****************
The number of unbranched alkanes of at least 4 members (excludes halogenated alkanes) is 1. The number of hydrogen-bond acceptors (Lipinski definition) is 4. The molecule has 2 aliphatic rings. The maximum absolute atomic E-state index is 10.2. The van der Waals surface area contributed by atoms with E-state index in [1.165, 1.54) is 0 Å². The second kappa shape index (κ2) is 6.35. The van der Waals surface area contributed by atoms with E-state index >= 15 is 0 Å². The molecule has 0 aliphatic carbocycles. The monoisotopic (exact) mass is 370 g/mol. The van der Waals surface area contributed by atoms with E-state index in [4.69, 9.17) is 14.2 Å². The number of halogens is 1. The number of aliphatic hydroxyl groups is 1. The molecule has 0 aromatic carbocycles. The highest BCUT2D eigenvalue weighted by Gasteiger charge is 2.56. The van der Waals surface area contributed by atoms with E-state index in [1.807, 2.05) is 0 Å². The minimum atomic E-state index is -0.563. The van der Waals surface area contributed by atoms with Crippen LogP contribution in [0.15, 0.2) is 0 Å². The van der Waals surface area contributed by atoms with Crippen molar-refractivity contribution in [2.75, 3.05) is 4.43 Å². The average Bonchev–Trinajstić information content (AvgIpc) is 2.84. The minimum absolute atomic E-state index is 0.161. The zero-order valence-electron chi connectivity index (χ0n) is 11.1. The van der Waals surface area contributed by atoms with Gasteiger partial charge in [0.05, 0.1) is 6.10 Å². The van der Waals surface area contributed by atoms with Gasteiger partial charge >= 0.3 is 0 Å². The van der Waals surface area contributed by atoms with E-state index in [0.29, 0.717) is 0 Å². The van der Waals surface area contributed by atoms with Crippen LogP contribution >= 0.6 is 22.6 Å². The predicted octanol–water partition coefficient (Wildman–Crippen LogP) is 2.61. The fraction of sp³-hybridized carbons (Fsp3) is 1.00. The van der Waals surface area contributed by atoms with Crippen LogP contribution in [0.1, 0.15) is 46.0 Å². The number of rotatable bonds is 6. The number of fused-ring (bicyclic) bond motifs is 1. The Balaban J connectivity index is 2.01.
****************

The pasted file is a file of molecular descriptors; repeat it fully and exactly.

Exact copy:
The number of unbranched alkanes of at least 4 members (excludes halogenated alkanes) is 1. The number of hydrogen-bond acceptors (Lipinski definition) is 4. The molecule has 2 aliphatic rings. The maximum absolute atomic E-state index is 10.2. The van der Waals surface area contributed by atoms with E-state index in [1.165, 1.54) is 0 Å². The second kappa shape index (κ2) is 6.35. The van der Waals surface area contributed by atoms with E-state index >= 15 is 0 Å². The molecule has 0 aliphatic carbocycles. The monoisotopic (exact) mass is 370 g/mol. The van der Waals surface area contributed by atoms with E-state index in [4.69, 9.17) is 14.2 Å². The number of halogens is 1. The number of aliphatic hydroxyl groups is 1. The molecule has 0 aromatic carbocycles. The highest BCUT2D eigenvalue weighted by Gasteiger charge is 2.56. The van der Waals surface area contributed by atoms with E-state index in [1.807, 2.05) is 0 Å². The minimum atomic E-state index is -0.563. The van der Waals surface area contributed by atoms with Crippen LogP contribution in [0.15, 0.2) is 0 Å². The van der Waals surface area contributed by atoms with Crippen molar-refractivity contribution in [2.75, 3.05) is 4.43 Å². The average Bonchev–Trinajstić information content (AvgIpc) is 2.84. The minimum absolute atomic E-state index is 0.161. The zero-order valence-electron chi connectivity index (χ0n) is 11.1. The van der Waals surface area contributed by atoms with Gasteiger partial charge in [0.05, 0.1) is 6.10 Å². The van der Waals surface area contributed by atoms with Gasteiger partial charge >= 0.3 is 0 Å². The van der Waals surface area contributed by atoms with E-state index in [0.29, 0.717) is 0 Å². The van der Waals surface area contributed by atoms with Crippen LogP contribution >= 0.6 is 22.6 Å². The predicted octanol–water partition coefficient (Wildman–Crippen LogP) is 2.61. The fraction of sp³-hybridized carbons (Fsp3) is 1.00. The van der Waals surface area contributed by atoms with Crippen LogP contribution in [0.1, 0.15) is 46.0 Å². The number of rotatable bonds is 6. The number of fused-ring (bicyclic) bond motifs is 1. The Balaban J connectivity index is 2.01.